In a March 30 press release, the U.S. Department of Commerce updated its March 18 list of planes that flew to Russia in apparent violation of Export Administration regulations by adding 73 planes and removing 12 planes. which have been authorized by the BIS to return to their owners. in the “partner countries”.
The press release reiterates the risk discussed in our previous aviation advisory of violating US law, even for lessors and lenders whose planes continue to fly only within Russia.
The BRI has acknowledged that several companies have already filed voluntary disclosures of potential violations, to allow the plane to leave Russia.
As we discussed in our March 21 advisory, on February 24, in response to Russia’s invasion of Ukraine, the U.S. Department of Commerce, Bureau of Industry and Security (BIS) released new rules (the Rules). The rules effectively prohibit the export, re-export, or transfer or domestic use of Boeing aircraft (or other U.S.-made products) (as well as other aircraft and aircraft components containing at least 25% US content) in Russia or to Russia without a license. On March 2, the BIS extended the Rules to Belarus. On March 18, the BIS issued a press release identifying nearly 100 American-made planes (all Boeing except for one Gulfstream), most apparently leased to Russian airlines, as having broken the rules because these aircraft had flown since the rules were published. from third countries to Russia (See press release). The effect of such violation is that such aircraft are then prohibited from being sold, transferred, exported, re-exported, financed, ordered, purchased, retired, concealed, stored, used, loaned, assigned, transported, reshipped or otherwise maintained by anyone anywhere with knowledge of the breach (which BIS has just made public). 15 CFR § 736.2(b)(10). Thus, the continued leasing and financing of such aircraft by a person with knowledge of the offense would be prohibited without a license. However, this prohibition is not limited to aircraft that have flown in Russia since the publication of the Rules. It also extends to aircraft flying in Russia since the publication of the Rules. On March 30, the BIS updated the list of identified planes by adding 73 and removing 12 planes “which have been cleared to return to owners in partner countries” (see statement). The added planes have also been identified by the BRI as having flown from third countries to Russia since March 2. The aircraft withdrawn belonged to the fleets of AirBridgeCargo, Azur Air and Nordwind. The BRI granted these permits in order to allow these planes to leave Russia, thus preventing the Russian government from retaining operational control of the aircraft. The BRI warned that the updated list is not exhaustive and will continue to be updated, and is part of “the BRI’s ongoing effort to identify and publicly list aircraft in likely violation” of the Rules and as “notice to the public” that any form of “service” to these aircraft requires BIS authorization. The BRI also warned that the restrictions apply whether or not an aircraft is on the list. Importantly, the BIS also noted that its March 18 announcement has led to several companies voluntarily disclosing possible rule violations and seeking permission to take actions that may be prohibited by administrative regulations on exports (EAR). This led the BRI to allow these planes to leave Russia.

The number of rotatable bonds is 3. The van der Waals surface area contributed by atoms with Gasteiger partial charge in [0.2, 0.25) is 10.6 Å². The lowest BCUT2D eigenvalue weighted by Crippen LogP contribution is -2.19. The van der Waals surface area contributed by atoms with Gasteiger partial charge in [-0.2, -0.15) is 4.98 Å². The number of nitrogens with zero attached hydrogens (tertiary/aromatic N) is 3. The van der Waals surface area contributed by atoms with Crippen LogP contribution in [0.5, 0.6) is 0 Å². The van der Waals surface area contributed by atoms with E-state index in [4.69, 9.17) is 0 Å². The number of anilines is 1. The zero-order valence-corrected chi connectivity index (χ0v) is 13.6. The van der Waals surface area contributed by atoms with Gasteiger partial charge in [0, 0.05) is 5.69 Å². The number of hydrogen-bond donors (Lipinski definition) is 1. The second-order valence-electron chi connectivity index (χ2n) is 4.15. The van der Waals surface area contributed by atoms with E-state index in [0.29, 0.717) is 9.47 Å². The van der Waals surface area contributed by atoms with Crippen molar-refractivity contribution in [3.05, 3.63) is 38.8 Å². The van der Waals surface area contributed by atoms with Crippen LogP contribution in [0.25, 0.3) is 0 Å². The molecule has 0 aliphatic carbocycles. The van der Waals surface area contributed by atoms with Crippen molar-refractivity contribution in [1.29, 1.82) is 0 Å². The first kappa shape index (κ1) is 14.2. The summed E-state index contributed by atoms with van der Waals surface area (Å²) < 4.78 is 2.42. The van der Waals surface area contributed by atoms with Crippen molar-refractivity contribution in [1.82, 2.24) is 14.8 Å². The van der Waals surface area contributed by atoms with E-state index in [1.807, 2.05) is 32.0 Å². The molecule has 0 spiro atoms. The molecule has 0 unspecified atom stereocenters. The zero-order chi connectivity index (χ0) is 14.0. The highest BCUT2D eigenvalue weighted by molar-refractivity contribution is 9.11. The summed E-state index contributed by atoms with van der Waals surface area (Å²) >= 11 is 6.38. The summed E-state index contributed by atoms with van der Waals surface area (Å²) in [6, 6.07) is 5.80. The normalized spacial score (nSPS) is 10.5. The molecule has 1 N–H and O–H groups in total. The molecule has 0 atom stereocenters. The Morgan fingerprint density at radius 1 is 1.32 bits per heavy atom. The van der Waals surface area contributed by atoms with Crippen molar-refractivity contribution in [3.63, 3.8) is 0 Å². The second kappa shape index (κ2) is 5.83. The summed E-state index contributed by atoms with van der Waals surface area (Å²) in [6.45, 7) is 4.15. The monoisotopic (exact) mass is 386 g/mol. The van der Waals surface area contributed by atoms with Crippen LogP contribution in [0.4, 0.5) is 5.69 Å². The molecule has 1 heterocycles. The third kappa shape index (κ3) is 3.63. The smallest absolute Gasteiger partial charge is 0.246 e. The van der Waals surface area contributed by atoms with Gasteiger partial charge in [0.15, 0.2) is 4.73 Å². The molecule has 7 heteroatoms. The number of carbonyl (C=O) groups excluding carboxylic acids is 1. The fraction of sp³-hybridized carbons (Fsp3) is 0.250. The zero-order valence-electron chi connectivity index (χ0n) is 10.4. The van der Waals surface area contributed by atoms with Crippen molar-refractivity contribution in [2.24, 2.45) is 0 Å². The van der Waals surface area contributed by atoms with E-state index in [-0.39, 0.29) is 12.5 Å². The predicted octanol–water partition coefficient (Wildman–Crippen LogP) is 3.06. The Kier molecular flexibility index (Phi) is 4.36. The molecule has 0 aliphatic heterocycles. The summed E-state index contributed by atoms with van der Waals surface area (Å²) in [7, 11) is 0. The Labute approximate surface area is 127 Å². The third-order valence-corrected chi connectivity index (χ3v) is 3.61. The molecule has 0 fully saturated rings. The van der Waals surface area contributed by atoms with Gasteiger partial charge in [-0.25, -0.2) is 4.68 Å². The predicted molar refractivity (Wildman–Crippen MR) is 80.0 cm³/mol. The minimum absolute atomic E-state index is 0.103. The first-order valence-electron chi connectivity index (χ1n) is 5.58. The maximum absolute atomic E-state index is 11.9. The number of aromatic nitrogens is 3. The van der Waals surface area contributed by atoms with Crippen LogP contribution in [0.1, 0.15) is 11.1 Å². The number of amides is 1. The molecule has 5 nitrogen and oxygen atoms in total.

The rules also affect aircraft operated only in Russia
The BIS has now identified some 170 aircraft by owner or operator, registration mark, manufacturer serial number and aircraft type as having apparently breached the rules. The violations identified by the BRI consisted of flights of such aircraft from third countries to Russia. However, the transfer or use of any aircraft in Russia is also a violation of the Rules. This includes flights entirely within Russia. Any violation described in this paragraph gives rise to prohibitions under the Rules against leasing, financing and other activities with respect to the affected aircraft by parties with knowledge of the violation. Thus, unless an aircraft in Russia has remained grounded since the publication of the rules, the continued leasing or financing of that aircraft (among other activities) by a party with knowledge that it had operated in Russia may be prohibited by US law.
Although the latest press release identifies flights from third countries to Russia as trigger events for the application of the ban on leasing, financing and other activities prohibited by the rules, the press release (and the original March 18 press release) and related documents indicate that US export restrictions also cover flights within Russia. It also clarifies that the BRI will grant clearances for aircraft to leave Russia if voluntary disclosures are submitted to it regarding possible violations of the rules.
As we pointed out in our previous notice, please note that other rules may apply to the leasing and financing of commercial aircraft in Russia, including the rules of the Office of Foreign Assets Control (OFAC) of the US Department of Treasury and the rules issued by the European Union in response to the Russian invasion. Lessee parties to a lease transaction, including majority airline shareholders, should be vetted against sanctions regimes to ensure OFAC violations do not occur regardless of export license issues covered here.